LaMotta, who died aged 95, was not a great fighter but one of toughest, a boxing beast that lapped up some of the most brutish behaviour dished out by opponents and came out on top. He was middleweight champion in1949 by stopping the titleholder Marcel Cerdan at Briggs Stadium in Detroit. He held the title until 1951.

He fought Sugar Ray Robinson six times and won only one bout. He told the Times he had “mixed up feelings” about the film. “Then I realised it was true. That’s the way it was.”

On the Lower East Side of Manhattan, Giacobbe LaMotta was born on July 10, 1922. He was one of five children. He father, a Sicilian immigrant, peddled fruit and vegetables.

THROUGH THE ROPES

His schoolmates lived in fear of LaMotta. In the rat infested tenement where they lived he, according to Robert Goldstein of the Times, LaMotta “attacked bullying schoolmates with an ice pick, and beat a neighbourhood bookie into unconsciousness with a lead pipe while robbing him.”

Goldstein continued:

“He emerged as a leading middleweight in the early 1940s, having been rejected from World War 2 military service. In February 1943, he dealt (Sugar Ray) Robinson the first loss of his career … after knocking him through the ropes. Robinson won their other five fights.

“LaMotta successfully defended his title twice, then lost it to Robinson in 1951 when their bout in Chicago was stopped in the 13th round. LaMotta was a bloody mess but never hit the canvas.

After he lost the title his career took a dip. He retired and then came back in 1954 for a few more bouts. He then quit for good. He was inducted into the International Boxing Hall of Fame in 1990.

Picture: Evasive. Jake Lamotta showing some of the defensive slips and rolls on an opponent.


BOMBORA: HERE, JACK EDEN CAPTURED A HUGE “DEATH WAVE” WHICH SCOTT DILLON WAS THE FIRST TO RIDE IN TO THE SHORE. THE PHOTO WAS USED BY THE SUN (SYDNEY) NEWSPAPER IN A FEATURE BASED ON THE SURFABOUT STORY ON BARE ISLAND.

THE SURFING SIXTIES: SURFABOUT’S COVERAGE – BARE ISLAND BARES ITS TEETH

Bare Island is a stretch of treacherous water near La Perouse, NSW. By 1964, it had claimed 12 lives.

JOHN MORRIS-THORNE*

Massive seas, the biggest recorded in eight years, pounded Sydney’s coastline.

At Bare Island, especially, mountainous sea swells pitched from the ocean depths and exploded resoundingly against the reef.

Bare Island is a stretch of treacherous water near La Perouse recognised by local fishermen as the most dangerous bombora in the Sydney area.  So far it has claimed twelve lives.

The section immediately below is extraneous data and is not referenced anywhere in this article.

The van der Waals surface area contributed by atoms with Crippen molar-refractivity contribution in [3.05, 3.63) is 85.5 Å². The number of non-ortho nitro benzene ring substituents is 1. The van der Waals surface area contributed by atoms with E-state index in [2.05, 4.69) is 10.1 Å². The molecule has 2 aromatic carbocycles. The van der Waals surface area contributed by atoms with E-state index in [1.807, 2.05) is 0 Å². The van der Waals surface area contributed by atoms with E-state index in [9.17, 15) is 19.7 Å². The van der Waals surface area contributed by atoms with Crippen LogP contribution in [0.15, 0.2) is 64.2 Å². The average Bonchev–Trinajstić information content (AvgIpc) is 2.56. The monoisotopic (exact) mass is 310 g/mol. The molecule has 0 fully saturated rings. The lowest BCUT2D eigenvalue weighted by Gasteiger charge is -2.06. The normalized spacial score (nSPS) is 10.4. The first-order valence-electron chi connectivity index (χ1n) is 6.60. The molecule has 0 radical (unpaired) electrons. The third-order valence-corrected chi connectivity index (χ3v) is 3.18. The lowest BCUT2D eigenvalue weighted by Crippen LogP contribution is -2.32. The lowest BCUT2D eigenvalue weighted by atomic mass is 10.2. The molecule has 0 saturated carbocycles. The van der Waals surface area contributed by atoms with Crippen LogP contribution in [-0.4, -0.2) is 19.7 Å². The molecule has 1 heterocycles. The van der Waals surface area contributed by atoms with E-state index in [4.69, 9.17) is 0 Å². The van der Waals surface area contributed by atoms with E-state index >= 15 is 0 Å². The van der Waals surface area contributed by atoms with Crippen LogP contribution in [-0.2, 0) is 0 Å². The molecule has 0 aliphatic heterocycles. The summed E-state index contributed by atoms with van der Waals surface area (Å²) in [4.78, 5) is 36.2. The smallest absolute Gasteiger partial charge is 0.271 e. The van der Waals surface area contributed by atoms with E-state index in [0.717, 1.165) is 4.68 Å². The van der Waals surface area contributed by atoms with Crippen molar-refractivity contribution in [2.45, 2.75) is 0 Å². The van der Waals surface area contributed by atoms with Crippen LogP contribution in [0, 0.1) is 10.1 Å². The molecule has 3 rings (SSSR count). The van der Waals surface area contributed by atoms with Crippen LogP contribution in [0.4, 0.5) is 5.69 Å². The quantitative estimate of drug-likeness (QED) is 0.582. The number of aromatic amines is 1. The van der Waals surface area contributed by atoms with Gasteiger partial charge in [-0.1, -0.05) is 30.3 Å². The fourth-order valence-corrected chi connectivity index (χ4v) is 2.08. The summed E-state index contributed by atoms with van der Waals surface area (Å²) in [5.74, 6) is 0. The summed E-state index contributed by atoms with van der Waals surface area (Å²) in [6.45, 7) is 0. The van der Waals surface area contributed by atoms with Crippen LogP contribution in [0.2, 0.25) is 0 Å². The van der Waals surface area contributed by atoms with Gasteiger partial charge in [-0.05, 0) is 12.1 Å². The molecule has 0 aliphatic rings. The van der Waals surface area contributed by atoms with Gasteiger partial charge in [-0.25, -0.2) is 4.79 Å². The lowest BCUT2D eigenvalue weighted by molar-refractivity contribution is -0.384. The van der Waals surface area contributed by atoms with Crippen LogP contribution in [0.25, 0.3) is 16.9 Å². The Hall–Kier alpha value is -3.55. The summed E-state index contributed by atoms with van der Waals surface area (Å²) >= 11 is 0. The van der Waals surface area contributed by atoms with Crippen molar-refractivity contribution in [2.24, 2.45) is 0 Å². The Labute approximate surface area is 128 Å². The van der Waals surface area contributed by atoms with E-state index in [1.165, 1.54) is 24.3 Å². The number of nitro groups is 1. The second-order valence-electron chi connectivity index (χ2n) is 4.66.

Here is how I reported the scene.

The reef 300 yards off shore was a mass of boiling surf as mountainous swells, peaking to an estimated 25 ft., peeled off left and right at the speed of an express train.

Many of the bystanders shook their heads in astonishment as it seemed well nigh impossible to handle monsters such as these.

Big-sea rider Scott Dillon was the first to untie his big gun, then Tony Burgess. But two out in these conditions was inadvisable, until two pint-size juniors, Chocko Ferrier and Karl Saw, offered to act as pick-ups in case of emergency.

THE METHOD

Launching their boards from the rocks to the rear of the island the small group paddled out wide gingerly approaching the critical zone.

Adopting the correct method in big seas at a strange place the group watched several sets roll through before moving in closer to the take-off point.

A small set of about 18 ft. reared up behind the reef and Scott Dillon moved off on the first heavy ridden at Bare Island.  Tony Burgess followed suit on the next set and the spell was broken.

Gradually moving in closer on each wave the boys felt more at home as their gun boards continued to escape the curl.

Unfortunately, the wind which at first was blowing off shore had turned in-shore forcing the peak surf to break too quickly thus preventing the boys getting right into the bin.

UNPARALLELED SPEED

Following directions from the many onlookers on the cliffs, including a dozen aborigines, the riders scampered to sea as some of the biggest sets of the day marched in through the Heads.

Words of advice could be heard shouted across the water as the boys endeavoured to escape the impending wipeout as the huge ominous sets standing in black lines moved in nearer.

The unparalleled speed of the big gun enabled them to make it over the top of the first two sets with ease.

Chocko Ferrier on his slower dog-board brought the crowd to its feet as he climbed in seeming slow motion up the face of the biggest wave of the day-clearly 30 ft. plus-to escape possible destruction by mere inches.

The excitement grew tense as the gun boards, caught wide of the box seat, battled for position as the third set thundered up,  Scott Dillon on his back hand took off right on a wave comparable with any seen at Waimea Bay.

But the fourth set saw Tony Burgess in trouble as the wave sucked hollow at the take-off.  The wave collapsed and Tony’s board quivered as if to break then catapulted skyward saving it from being carved up on a 15 ft. cliff break of bare rock.

Tony, however, was safely picked up, but it took over thirty minutes to retrieve his board which had drifted towards the oil tankers berthed 600 yards away.

This was a splendid effort by these four surfers. But once thing is for sure: Bare Island is no places for the beginner.

<< Surfabout, Vol 1, No 3, 1963.

NOTE: “John Morris-Thorne” was the name used by Frank Morris in the sixties.

Pictures: Evocative images. “Eden’s camera captured countless images which infused new life into what can described as an irrepressible period of our history,” wrote Frank Morris in Surfabout Revisited Collection catalogue. The top photo was taken by Jack Eden on the day. Moment of triumph: Scott Dillon said (left), “I was part of the surfing sixties. It’s my greatest joy that I was there.” Scott, on his big gun, became the first surfer to crack a huge “death wave” at Bare Island.

Posted in: Grand Years with Frank Morris at 05 October 17